By the 13th century most of the commerce with Arabia and Muslim Egypt was already concentrated in the northern ports of Cannanore and Kolikod (Calicut), because the Zamorin, after having fought his way to the coast, gave special privileges to the Arab merchants who settled in his new port city of Calicut. The Muslims controlled the business of Calicut so thoroughly that the Zamorin's overseer who valued cargoes was a Muslim and the activities of the market were determined by their religious customs. The Arab merchants never allowed religious fanaticism to spoil the smoothness of their relations with the Zamorin and his Nayars.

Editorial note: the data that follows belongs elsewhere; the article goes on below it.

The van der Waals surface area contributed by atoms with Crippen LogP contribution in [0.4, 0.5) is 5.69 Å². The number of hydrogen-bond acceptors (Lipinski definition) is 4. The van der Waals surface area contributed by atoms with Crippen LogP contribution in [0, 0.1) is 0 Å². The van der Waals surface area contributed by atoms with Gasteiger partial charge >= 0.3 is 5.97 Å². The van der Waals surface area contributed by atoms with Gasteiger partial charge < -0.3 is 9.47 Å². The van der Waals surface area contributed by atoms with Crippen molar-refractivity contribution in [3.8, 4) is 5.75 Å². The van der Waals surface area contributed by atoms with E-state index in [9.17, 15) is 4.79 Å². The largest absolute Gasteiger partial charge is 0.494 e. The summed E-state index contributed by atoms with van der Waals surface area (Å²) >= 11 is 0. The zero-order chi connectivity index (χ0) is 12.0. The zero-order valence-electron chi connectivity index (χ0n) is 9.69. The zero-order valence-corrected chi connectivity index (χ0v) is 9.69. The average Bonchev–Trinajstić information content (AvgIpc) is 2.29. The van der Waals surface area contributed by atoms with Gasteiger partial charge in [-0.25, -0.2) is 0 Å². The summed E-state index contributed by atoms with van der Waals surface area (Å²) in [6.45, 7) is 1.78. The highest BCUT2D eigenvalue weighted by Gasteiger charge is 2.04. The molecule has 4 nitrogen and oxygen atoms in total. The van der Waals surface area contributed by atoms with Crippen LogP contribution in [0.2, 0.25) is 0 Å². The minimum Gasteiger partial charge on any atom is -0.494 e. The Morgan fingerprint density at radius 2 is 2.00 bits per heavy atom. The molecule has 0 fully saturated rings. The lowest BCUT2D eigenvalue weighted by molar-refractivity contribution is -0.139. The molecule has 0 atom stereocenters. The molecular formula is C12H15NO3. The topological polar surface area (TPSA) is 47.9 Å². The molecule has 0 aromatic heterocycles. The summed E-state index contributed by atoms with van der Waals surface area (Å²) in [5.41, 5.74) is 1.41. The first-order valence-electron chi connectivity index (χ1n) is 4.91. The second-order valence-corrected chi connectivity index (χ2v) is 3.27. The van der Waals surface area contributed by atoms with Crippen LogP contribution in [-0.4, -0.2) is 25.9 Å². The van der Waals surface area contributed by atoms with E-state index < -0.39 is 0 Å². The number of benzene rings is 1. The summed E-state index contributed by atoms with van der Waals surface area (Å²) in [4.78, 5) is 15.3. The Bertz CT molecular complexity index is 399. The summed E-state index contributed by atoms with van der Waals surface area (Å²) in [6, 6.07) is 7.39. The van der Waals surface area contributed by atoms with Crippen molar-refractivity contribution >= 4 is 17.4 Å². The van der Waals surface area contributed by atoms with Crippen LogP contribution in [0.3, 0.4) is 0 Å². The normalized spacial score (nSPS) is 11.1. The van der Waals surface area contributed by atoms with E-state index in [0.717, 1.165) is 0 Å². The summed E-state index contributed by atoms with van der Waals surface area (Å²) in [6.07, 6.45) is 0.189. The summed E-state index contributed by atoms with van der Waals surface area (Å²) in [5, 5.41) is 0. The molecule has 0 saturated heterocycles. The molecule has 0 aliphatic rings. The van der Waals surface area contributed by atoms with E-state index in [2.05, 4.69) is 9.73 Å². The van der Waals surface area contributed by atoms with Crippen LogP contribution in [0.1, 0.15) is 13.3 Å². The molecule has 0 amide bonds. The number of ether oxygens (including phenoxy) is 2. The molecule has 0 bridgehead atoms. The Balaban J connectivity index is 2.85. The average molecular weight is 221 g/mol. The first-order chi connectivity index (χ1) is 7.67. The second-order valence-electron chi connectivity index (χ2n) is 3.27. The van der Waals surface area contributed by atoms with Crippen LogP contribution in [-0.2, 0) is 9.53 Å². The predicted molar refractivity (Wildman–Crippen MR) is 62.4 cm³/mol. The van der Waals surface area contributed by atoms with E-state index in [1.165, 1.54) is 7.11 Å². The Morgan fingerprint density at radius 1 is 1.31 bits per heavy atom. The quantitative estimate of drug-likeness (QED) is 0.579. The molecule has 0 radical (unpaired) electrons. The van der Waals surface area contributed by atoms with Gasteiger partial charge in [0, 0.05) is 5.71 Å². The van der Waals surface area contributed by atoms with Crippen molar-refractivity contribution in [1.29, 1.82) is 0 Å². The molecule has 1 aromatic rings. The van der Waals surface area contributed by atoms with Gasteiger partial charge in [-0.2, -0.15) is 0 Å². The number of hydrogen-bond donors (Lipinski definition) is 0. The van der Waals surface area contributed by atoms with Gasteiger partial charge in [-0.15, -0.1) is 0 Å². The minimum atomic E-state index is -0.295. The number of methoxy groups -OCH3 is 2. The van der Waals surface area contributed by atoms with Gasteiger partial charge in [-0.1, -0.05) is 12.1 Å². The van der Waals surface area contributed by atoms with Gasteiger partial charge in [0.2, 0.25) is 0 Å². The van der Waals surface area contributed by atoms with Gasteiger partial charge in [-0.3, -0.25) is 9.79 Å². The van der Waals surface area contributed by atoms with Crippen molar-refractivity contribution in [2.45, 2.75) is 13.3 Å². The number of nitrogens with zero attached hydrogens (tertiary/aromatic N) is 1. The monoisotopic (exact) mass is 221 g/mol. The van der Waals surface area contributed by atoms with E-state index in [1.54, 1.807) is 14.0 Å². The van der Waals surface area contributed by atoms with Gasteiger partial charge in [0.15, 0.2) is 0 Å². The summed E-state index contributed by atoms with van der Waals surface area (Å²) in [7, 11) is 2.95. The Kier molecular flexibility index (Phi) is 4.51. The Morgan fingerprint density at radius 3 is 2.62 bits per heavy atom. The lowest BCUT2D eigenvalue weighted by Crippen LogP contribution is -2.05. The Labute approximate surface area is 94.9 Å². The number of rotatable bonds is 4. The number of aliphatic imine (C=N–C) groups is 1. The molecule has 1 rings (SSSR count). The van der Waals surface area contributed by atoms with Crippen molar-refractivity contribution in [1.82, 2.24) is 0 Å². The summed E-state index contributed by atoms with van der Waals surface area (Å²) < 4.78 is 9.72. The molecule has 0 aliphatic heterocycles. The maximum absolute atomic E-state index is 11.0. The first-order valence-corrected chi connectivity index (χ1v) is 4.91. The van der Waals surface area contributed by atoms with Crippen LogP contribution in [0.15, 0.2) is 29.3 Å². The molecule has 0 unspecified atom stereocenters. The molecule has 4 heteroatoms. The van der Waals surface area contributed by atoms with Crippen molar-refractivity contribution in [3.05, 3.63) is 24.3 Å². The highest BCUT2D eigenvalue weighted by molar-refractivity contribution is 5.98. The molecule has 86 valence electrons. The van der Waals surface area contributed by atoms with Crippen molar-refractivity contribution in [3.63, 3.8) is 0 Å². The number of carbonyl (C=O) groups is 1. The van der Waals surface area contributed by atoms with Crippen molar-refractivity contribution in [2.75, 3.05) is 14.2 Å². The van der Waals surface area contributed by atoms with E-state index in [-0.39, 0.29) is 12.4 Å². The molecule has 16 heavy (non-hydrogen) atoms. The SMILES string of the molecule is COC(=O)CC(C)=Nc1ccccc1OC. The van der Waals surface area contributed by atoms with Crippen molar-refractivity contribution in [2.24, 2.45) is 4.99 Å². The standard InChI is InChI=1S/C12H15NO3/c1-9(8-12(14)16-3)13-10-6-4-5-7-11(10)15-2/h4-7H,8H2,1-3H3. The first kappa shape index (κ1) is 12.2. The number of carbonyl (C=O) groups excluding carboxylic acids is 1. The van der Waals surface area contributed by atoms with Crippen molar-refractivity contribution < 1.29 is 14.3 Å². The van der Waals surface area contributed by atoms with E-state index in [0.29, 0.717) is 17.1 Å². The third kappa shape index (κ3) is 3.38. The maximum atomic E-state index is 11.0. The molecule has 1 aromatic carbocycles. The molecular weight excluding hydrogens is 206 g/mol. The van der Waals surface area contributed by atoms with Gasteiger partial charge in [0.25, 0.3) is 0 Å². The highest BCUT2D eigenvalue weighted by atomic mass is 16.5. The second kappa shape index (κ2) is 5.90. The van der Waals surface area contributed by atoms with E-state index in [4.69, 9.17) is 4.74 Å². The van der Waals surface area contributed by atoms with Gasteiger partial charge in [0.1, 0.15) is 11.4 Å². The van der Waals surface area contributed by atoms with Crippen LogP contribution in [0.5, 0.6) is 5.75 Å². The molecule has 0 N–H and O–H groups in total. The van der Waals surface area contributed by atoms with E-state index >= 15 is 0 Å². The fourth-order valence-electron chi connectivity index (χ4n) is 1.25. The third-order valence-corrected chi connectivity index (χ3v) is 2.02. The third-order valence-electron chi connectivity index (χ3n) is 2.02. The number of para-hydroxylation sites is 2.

Contribution of Arab Merchants in the Conquests of Zamorin The Zamorin was considered to be the friend of the Arabs, and it was in their interests to increase his power, since this would not only ensure their own trade, but would also increase the territory on which they could carry on with their trade. Thus, they encouraged him to fight against the neighbouring Rajas, and helped him with soldiers and money equipped with modern arms. In Calicut the Muslims, like the Nayar, were allowed to bear arms, and the Zamorin was able to call out the Moplah levies to fight beside the Nayars in times of emergency. For naval operations he relied on the Arabs who had better ships and ordnance than the Malayalis and were much more experienced sailors; his hereditary admirals, the Kunjalis, were Muslims. The domination which the Zamorin had established over most of northern Kerala by the time of Vasco da Gama's arrival in 1498 was mainly due to the support he received from his Muslim allies.